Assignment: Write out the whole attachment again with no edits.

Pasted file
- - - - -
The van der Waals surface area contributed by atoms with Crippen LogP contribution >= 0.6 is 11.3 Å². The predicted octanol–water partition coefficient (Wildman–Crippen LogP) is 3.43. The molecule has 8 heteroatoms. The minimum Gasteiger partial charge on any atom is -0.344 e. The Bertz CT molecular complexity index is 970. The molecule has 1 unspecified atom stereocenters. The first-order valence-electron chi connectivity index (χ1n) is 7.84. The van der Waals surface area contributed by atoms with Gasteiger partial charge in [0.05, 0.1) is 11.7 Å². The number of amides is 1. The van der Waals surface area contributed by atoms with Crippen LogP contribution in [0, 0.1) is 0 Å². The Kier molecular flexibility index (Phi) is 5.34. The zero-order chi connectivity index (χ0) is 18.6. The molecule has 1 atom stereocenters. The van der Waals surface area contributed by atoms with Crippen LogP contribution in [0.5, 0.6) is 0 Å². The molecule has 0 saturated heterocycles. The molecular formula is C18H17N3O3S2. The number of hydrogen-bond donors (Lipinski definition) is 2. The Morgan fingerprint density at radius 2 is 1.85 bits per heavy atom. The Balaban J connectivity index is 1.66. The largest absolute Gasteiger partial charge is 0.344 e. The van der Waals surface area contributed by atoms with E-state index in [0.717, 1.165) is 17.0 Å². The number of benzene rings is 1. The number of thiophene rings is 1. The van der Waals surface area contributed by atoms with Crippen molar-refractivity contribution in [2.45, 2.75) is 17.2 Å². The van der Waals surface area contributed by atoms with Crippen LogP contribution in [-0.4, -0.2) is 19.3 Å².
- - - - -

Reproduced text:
The van der Waals surface area contributed by atoms with Crippen LogP contribution >= 0.6 is 11.3 Å². The predicted octanol–water partition coefficient (Wildman–Crippen LogP) is 3.43. The molecule has 8 heteroatoms. The minimum Gasteiger partial charge on any atom is -0.344 e. The Bertz CT molecular complexity index is 970. The molecule has 1 unspecified atom stereocenters. The first-order valence-electron chi connectivity index (χ1n) is 7.84. The van der Waals surface area contributed by atoms with Gasteiger partial charge in [0.05, 0.1) is 11.7 Å². The number of amides is 1. The van der Waals surface area contributed by atoms with Crippen LogP contribution in [0, 0.1) is 0 Å². The Kier molecular flexibility index (Phi) is 5.34. The zero-order chi connectivity index (χ0) is 18.6. The molecule has 1 atom stereocenters. The van der Waals surface area contributed by atoms with Crippen LogP contribution in [0.5, 0.6) is 0 Å². The molecule has 0 saturated heterocycles. The molecular formula is C18H17N3O3S2. The number of hydrogen-bond donors (Lipinski definition) is 2. The Morgan fingerprint density at radius 2 is 1.85 bits per heavy atom. The Balaban J connectivity index is 1.66. The largest absolute Gasteiger partial charge is 0.344 e. The van der Waals surface area contributed by atoms with E-state index in [0.717, 1.165) is 17.0 Å². The number of benzene rings is 1. The number of thiophene rings is 1. The van der Waals surface area contributed by atoms with Crippen molar-refractivity contribution in [2.45, 2.75) is 17.2 Å². The van der Waals surface area contributed by atoms with Crippen LogP contribution in [-0.4, -0.2) is 19.3 Å².